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Graduate Student

Posted by Credit.com on December 22, 2016 by Gerri Detweiler

About six months ago, graduation season began. College seniors and graduate students went through several rites of passage, like getting their caps and gowns, handing in their theses and going to the financial aid office to undergo student loan exit counseling. Students partaking in the latter activity were told that on graduation day, they would not only receive diplomas but also a ticking time bomb: Their student loan grace period would expire in several months, and they’d need to start repaying their debt.

Most people who finance their educations take out federal student loans, many of which don’t immediately need to be repaid after they’re disbursed: Subsidized and unsubsidized Stafford Loans have a six-month grace period, and Perkins Loans have a nine-month grace period. (PLUS Loans do not have a grace period.)

If you’re coming up on repayment and think you might not be able to afford your loans, don’t wait to figure out a game plan.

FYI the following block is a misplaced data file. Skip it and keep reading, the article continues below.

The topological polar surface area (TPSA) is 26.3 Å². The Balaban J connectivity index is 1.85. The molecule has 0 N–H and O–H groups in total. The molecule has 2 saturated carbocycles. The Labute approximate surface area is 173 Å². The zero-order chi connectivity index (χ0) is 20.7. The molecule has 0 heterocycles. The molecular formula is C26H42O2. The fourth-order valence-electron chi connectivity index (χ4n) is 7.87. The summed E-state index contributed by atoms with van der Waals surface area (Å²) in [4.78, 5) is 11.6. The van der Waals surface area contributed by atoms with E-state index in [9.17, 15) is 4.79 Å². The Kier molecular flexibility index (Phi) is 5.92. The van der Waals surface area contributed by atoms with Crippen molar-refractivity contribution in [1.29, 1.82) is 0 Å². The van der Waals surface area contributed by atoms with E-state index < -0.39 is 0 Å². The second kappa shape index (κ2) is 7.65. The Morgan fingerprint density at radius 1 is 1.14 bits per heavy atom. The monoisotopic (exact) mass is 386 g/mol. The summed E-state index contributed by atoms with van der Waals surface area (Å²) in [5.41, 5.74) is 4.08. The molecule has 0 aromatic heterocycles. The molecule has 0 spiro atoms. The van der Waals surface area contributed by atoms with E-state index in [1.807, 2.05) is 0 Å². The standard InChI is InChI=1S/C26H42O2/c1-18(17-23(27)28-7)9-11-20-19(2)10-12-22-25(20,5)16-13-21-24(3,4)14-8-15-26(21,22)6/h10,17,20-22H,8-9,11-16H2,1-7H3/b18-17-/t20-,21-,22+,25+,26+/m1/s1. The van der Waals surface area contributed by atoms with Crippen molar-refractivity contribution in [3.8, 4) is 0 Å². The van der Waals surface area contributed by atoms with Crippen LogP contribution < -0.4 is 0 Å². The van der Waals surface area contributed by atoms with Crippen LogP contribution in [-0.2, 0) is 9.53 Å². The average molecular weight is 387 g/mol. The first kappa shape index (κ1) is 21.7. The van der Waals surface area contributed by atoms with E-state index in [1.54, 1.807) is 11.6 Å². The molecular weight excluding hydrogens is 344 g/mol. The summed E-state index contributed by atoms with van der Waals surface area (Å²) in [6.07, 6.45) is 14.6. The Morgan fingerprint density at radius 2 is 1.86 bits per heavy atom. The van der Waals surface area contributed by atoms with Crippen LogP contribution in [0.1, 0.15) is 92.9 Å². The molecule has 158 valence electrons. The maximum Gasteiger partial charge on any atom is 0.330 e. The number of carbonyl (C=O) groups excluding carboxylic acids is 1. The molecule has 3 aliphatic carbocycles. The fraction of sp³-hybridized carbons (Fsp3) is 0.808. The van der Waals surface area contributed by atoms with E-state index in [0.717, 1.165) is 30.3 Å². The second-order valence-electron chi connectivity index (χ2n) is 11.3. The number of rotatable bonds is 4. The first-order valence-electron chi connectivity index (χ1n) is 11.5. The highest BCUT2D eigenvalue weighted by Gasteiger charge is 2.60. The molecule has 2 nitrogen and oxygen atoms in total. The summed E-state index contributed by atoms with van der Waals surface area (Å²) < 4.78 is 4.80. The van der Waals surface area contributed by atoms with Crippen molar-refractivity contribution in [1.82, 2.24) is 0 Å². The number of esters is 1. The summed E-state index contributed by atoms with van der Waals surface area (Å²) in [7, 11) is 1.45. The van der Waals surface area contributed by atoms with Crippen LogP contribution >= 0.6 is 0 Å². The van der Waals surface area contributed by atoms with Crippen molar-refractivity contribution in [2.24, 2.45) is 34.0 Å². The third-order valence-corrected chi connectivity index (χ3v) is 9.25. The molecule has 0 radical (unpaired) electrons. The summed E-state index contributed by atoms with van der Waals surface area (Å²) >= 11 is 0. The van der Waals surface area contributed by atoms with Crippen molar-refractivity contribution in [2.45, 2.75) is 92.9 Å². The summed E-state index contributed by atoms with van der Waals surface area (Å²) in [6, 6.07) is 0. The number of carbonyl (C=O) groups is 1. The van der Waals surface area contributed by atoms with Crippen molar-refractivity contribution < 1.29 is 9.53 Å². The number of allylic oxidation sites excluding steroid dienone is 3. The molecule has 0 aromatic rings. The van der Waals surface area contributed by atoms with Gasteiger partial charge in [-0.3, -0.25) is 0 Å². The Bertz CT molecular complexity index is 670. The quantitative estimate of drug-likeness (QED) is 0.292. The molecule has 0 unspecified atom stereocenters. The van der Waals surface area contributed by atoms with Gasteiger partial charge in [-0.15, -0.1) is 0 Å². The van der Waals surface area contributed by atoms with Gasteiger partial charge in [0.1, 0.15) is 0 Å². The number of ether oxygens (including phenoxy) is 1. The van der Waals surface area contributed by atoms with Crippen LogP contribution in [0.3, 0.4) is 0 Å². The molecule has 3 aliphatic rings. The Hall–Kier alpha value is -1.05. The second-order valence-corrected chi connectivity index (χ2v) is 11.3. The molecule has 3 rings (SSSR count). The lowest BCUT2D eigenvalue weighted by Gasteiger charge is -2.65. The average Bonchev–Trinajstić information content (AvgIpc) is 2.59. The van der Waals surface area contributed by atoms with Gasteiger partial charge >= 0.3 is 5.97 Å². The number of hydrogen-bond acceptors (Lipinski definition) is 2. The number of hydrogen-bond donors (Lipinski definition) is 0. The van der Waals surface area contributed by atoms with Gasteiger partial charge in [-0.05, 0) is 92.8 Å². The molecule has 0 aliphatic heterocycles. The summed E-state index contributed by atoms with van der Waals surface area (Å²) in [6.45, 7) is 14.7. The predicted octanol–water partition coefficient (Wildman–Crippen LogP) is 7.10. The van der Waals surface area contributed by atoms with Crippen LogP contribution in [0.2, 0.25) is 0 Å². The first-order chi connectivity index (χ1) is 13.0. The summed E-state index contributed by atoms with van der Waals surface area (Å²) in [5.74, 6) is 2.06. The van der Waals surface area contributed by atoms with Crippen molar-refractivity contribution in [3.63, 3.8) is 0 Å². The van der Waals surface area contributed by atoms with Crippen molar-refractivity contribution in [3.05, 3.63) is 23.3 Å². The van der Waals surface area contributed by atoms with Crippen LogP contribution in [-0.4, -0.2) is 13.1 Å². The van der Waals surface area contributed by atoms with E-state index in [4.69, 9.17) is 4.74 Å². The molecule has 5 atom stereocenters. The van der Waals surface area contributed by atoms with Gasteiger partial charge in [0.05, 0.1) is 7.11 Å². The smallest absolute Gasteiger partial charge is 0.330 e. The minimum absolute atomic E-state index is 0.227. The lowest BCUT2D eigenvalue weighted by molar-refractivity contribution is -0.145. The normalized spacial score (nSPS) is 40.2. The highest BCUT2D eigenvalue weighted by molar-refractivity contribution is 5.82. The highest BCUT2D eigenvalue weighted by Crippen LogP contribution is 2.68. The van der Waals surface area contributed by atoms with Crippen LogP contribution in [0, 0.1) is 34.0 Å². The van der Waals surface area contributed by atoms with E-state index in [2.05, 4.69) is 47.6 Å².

“A lot of the young adults we deal with are often bitter about the situation that they’re in,” said Andrew Josuweit CEO and co-founder of Studentloanhero.com. “They may not have gotten the job they thought they’d be getting or the income. … A lot of them are having trouble making those payments.”

Federal student loan borrowers have a lot of options at their disposal, so you should be able to find a way to stay financially afloat while meeting your debt obligations.

Connect With Your Servicer

When your student loan was disbursed, you received a notification from your student loan servicer. Ideally, you’ve already set up an online account with your servicer (perhaps you’ve even started paying your loan interest), but if not, now is the time to do it. Your loan may have switched servicers between the time it was disbursed and now, so check the National Student Loan Data System for this information. You’ll need your financial aid PIN, and you can get a new one if you’ve lost track of yours.

Once you’ve logged into your accounts, take note of your monthly payments, and create a plan for making them (if you haven’t yet). Establishing an automatic payment may help you stay on schedule. Set reminders to make sure the payment came out of your account as planned, especially after the first one. Pay extra close attention when you start this process — you don’t want to pay late fees or become delinquent on the loan.

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